Jump to content


  • Content Count

  • Joined

  • Last visited

Community Reputation

474 Excellent

About Panthera

  • Rank

Recent Profile Visitors

1104 profile views
  1. Still no change to 109 FM I presume?
  2. Probably a typo as it's 1 G according to all the testing documentation, and then 2.5 G's with the new suit, although I haven't seen any test documents for the new air inflatable suits, only for the liquid bladder derivatives of the Li belle which is what F-22 pilots are now wearing.
  3. Well in IL2 the 109K4 actually wont outturn the P-51 even at slow speeds, which is the problem, because it quite easily should be capable of doing so. Infact, power on, the K4 should be able to comfortably outturn the P-51 in both instantanous and sustained rate at all speeds up until the controls stiffen up around 500-550 km/h, which it also does in DCS. Well a gondola equipped G6 engaging bombers at 25,000 ft will be at a disadvantage, but a clean K4 is a different beast, esp. down low where I wouldn't call it remotely close. That said the pilot will always make a big difference, and by 44-45 Allied pilots were in general (safe from the few German experten left by then) much better trained.
  4. The difference is quite significant between the two according to those who fly them, so not sure what you mean by "for practical purposes". AFAIK they had access to flying examples of both aircraft, which is one of the reasons they got them flying so close to their real counterparts.
  5. They really should not, and DCS has got this right. The 109 enjoys more lift pr. square m of wing area (higher lift coefficient) than the Mustang, esp. in powered flight. In addition to this it has a higher aspect ratio wing, is much smaller in size and finally possesses a noticably better power to weight ratio. It really should be night and day when it comes to turning between these two fighters.
  6. This probably deserves it's own thread though, I shouldn't really have started this discussion in this one.
  7. Well I haven't heard of any other pilots on the type complain about it, and there should be no reason for them to snatch unless they're binding. One thing is for sure though, if the slats are binding and thus not operating as they should (opening unevenly/snatching etc), then turn performance will suffer a lot, which explains how the 109 came off so much worse than the 190 in terms of turning in RAF testing, the direct opposite of what German testing showed. Hans Werner Lerche, whom you qouted earlier, also makes it quite clear that the 109 is a better turner than the 190 when he compared the two in his test report on the La5FN. So I think it's safe to say that the RAF test pilots were having issues due to the slats, either due to inexperience with or damage to the devices.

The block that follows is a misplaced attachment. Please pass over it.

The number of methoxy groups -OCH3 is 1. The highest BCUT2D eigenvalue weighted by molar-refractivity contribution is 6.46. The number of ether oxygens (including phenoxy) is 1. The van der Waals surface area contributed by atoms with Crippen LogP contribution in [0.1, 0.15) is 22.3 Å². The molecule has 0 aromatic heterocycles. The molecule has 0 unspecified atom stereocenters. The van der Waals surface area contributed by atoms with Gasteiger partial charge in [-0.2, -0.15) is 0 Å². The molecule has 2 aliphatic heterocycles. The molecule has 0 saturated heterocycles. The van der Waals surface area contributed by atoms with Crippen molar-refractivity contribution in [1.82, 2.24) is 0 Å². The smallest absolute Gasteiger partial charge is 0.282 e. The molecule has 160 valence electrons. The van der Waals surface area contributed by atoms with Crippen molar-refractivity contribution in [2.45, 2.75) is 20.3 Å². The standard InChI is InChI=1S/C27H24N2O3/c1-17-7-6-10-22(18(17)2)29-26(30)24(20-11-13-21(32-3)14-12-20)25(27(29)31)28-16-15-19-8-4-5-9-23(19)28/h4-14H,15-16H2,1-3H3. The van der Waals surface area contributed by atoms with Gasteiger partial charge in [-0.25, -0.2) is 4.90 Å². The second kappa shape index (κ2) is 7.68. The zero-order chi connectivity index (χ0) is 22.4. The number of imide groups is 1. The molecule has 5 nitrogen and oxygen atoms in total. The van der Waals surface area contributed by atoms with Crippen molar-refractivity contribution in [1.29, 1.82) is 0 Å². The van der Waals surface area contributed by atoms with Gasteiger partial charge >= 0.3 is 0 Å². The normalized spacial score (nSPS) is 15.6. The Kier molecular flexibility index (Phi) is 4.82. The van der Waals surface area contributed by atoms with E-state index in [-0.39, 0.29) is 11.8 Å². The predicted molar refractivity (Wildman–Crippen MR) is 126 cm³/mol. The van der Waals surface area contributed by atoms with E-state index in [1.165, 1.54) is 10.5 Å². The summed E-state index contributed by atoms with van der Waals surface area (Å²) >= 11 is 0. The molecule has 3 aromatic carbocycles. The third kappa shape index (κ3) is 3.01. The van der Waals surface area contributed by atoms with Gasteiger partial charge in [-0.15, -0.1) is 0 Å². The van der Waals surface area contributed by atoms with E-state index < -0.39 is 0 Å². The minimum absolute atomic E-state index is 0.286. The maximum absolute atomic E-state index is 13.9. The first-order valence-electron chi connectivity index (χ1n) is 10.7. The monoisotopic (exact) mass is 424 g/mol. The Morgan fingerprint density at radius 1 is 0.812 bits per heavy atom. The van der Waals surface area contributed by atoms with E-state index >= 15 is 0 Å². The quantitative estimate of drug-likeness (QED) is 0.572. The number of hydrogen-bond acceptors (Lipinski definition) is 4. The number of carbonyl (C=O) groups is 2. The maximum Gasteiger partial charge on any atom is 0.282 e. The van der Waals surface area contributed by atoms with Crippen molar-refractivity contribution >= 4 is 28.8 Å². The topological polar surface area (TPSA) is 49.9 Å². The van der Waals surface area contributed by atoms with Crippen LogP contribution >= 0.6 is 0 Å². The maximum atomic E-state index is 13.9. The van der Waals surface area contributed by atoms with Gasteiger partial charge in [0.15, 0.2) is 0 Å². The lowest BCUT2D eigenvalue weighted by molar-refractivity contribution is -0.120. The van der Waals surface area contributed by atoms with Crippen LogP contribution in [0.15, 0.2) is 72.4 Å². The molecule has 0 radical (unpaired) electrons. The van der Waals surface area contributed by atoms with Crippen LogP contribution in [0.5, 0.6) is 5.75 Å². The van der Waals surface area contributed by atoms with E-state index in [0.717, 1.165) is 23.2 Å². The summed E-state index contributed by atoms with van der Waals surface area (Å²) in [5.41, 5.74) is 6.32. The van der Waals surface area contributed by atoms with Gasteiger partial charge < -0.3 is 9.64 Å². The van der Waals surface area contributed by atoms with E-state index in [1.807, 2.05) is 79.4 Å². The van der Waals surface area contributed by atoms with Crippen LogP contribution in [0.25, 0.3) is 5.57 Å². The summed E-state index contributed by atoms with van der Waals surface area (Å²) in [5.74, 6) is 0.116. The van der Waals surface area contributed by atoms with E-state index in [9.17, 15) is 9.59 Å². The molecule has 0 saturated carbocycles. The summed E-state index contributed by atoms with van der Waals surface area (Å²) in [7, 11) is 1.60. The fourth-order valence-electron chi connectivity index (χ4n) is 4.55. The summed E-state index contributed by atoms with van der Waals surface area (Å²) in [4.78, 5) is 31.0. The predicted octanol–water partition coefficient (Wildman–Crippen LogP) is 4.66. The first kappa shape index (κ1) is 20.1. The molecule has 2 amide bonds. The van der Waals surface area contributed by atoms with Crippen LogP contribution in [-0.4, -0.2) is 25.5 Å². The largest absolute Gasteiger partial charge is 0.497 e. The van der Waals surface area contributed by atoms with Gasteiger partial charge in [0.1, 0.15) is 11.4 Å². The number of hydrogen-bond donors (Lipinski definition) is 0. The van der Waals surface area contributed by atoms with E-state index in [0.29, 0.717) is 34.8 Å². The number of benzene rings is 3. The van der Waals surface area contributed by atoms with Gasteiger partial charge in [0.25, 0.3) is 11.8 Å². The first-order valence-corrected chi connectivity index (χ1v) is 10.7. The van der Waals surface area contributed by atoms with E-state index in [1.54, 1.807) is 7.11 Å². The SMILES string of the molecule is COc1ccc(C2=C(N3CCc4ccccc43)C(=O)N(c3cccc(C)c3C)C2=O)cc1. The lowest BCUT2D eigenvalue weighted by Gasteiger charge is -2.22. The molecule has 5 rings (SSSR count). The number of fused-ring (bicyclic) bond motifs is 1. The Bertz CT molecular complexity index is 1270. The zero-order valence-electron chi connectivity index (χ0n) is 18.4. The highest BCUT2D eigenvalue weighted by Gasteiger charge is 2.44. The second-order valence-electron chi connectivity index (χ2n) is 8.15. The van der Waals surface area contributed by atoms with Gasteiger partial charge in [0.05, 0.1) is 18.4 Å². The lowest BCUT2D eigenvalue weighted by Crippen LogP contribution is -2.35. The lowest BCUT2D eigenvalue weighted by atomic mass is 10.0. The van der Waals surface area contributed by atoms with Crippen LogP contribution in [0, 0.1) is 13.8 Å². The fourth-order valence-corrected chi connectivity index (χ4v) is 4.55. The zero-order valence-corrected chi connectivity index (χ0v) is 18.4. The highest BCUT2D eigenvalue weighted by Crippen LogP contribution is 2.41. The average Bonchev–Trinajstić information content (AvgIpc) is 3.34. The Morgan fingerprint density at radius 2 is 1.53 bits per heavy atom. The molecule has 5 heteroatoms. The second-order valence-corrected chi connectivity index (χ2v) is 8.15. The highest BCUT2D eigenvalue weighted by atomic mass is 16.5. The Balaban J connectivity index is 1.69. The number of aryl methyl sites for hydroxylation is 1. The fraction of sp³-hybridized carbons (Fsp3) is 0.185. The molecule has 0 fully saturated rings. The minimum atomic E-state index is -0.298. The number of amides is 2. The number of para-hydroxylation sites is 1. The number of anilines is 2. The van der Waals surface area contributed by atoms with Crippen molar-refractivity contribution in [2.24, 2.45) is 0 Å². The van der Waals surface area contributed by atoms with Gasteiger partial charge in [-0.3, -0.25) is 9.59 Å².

8. Well the problem with Brown's account is described by himself: The uneven opening and snatching of the slats when he attempted to turn. This indicates something was not right with the slats on that aircraft (AFAIK it was a crashed specimen?) and that they weren't functioning correctly (German maintenance manuals stress how important it is to keep the slats in prestine condition to avoid uneven deployment or even jammed slats which could be fatal). This would lead to premature wing drop in turns and not inspire any confidence to push any further. As Dave Southwood who flies the 109G2 himself put it: "The idle power stall characteristics of the aircraft are very benign and affected little by undercarriage and flap position. Stalling warning is a slight wing rock with the stick floating right by about 2 inches. This occurs 10klph before the stall. The stall itself is a left wing drop through about 15 degrees with a slight nose drop, accompanied by a light buffet. All controls are effective up to the stall, and recovery is instant on moving the stick forward. Stall speeds are 155kph clean and 140kph with gear and flap down. In a turn at 280kphwith display power set, stall warning is given by light buffet at 3g, and the stall occurs at 3.5g with the inside wing dropping. Again, recovery is instant on easing the stick forward. One interesting feature is the leading edge slats. When these deploy at low speeds or in a turn, a 'clunk' can be heard and felt, but there is no disturbance to the aircraft about any axis. I understand that the Bf109E [I think he's actually refering to Brown's test of the 109G2 here] rolled violently as the slats deployed, and I am curious to know the difference to the Gustav that caused this."